The long and short of it is that people still read. What they want to read about what they read is still very much a mystery and the crux of the problem for contemporary book reviewing.

Buy books mentioned in this post (or anything else, actually) using the below links, and The Reading Ape gets a small referral fee to defray our nominal operating costs.

Monday, August 8, 2011

Two Additions to Notable Release Calendar

A little while ago, I created a shareable calendar for The Millions' list of notable forthcoming releases and a modified version of it with a few personal additions.

Today, I'm adding a couple of new titles to the list: We the Animals by Justin Torres and When She Woke by Hillary Jordan.

Significant Twitter chatter spurred me to find out a little about We The Animals. After a little follow-up, this debut novel about a working-class, mixed race family not only sounds compelling from the synopsis, but glowing blurbs from Marilynne Robinson, Paul Harding, Dorothy Allison, Michael Cunningham and others raised my eyebrow. There are a few authors who can get me to read a book by blurbing it and Marilynne Robinson is one of them. The last book I read on the strength of blurb from her was Paul Harding's Tinker, which went on the win the Pulitzer Prize.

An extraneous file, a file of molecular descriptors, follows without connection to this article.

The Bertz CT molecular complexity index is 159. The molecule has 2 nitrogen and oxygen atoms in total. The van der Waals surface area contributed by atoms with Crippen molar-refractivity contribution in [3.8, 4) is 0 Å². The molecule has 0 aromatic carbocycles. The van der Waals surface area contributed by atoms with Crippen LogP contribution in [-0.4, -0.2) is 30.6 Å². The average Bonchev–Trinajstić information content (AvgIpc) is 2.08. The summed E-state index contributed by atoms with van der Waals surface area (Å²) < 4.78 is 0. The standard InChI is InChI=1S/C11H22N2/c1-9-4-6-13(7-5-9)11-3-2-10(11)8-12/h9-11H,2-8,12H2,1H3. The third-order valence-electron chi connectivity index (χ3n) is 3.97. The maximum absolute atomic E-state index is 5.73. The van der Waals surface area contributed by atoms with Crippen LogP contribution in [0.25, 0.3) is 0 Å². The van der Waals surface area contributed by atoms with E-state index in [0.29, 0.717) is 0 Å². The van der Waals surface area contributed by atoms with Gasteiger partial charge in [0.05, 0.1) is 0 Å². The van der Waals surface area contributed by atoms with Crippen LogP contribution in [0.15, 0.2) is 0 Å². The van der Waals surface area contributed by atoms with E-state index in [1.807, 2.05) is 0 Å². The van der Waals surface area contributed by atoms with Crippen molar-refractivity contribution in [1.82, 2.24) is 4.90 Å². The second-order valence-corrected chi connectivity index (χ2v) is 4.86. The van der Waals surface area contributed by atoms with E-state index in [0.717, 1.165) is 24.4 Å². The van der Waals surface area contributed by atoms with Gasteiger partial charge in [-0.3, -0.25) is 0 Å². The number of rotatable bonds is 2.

I don't remember where I first heard about When She Woke, but a dystopic retelling of The Scarlet Letter warrants at least a sample download. Haven't heard much early buzz, but I will give this a wide berth to be interesting.

If you have other books you are looking forward to that are not on the calendar already, I'd like to hear about them. Can't have too many in the dugout is what I say.

Buy books mentioned in this post (or anything else, actually) using the below links, and The Reading Ape gets a small referral fee to defray our nominal operating costs.

Friday, August 5, 2011

Friday Forum: The Reader-Centered Review